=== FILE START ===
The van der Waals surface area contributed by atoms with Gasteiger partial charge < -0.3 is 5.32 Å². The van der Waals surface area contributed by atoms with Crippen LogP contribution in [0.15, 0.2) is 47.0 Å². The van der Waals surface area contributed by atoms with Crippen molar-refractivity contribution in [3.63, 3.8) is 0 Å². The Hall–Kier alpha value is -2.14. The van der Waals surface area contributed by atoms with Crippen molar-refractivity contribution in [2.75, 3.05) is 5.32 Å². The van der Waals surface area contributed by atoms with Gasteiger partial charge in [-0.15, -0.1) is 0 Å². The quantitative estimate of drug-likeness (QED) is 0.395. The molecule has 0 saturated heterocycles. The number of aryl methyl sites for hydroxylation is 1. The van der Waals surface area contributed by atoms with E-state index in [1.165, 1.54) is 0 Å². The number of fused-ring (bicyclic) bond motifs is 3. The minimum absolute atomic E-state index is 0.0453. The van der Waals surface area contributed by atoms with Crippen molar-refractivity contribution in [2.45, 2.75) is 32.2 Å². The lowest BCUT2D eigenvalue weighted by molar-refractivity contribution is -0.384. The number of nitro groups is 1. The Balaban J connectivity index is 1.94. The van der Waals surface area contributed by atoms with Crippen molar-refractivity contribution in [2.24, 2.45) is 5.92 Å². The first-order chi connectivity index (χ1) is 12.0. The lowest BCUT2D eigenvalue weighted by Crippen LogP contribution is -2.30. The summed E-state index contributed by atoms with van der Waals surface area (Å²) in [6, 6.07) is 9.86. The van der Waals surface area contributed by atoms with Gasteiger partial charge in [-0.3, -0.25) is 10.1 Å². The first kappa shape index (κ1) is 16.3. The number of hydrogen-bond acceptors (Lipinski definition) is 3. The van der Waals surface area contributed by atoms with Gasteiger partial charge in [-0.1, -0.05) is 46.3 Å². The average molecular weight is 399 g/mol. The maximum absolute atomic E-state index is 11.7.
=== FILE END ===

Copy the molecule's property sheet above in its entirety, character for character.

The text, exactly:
The van der Waals surface area contributed by atoms with Gasteiger partial charge < -0.3 is 5.32 Å². The van der Waals surface area contributed by atoms with Crippen LogP contribution in [0.15, 0.2) is 47.0 Å². The van der Waals surface area contributed by atoms with Crippen molar-refractivity contribution in [3.63, 3.8) is 0 Å². The Hall–Kier alpha value is -2.14. The van der Waals surface area contributed by atoms with Crippen molar-refractivity contribution in [2.75, 3.05) is 5.32 Å². The van der Waals surface area contributed by atoms with Gasteiger partial charge in [-0.15, -0.1) is 0 Å². The quantitative estimate of drug-likeness (QED) is 0.395. The molecule has 0 saturated heterocycles. The number of aryl methyl sites for hydroxylation is 1. The van der Waals surface area contributed by atoms with E-state index in [1.165, 1.54) is 0 Å². The number of fused-ring (bicyclic) bond motifs is 3. The minimum absolute atomic E-state index is 0.0453. The van der Waals surface area contributed by atoms with Crippen molar-refractivity contribution in [2.45, 2.75) is 32.2 Å². The lowest BCUT2D eigenvalue weighted by molar-refractivity contribution is -0.384. The number of nitro groups is 1. The Balaban J connectivity index is 1.94. The van der Waals surface area contributed by atoms with Crippen molar-refractivity contribution in [2.24, 2.45) is 5.92 Å². The first-order chi connectivity index (χ1) is 12.0. The lowest BCUT2D eigenvalue weighted by Crippen LogP contribution is -2.30. The summed E-state index contributed by atoms with van der Waals surface area (Å²) in [6, 6.07) is 9.86. The van der Waals surface area contributed by atoms with Gasteiger partial charge in [-0.3, -0.25) is 10.1 Å². The first kappa shape index (κ1) is 16.3. The number of hydrogen-bond acceptors (Lipinski definition) is 3. The van der Waals surface area contributed by atoms with Gasteiger partial charge in [-0.1, -0.05) is 46.3 Å². The average molecular weight is 399 g/mol. The maximum absolute atomic E-state index is 11.7.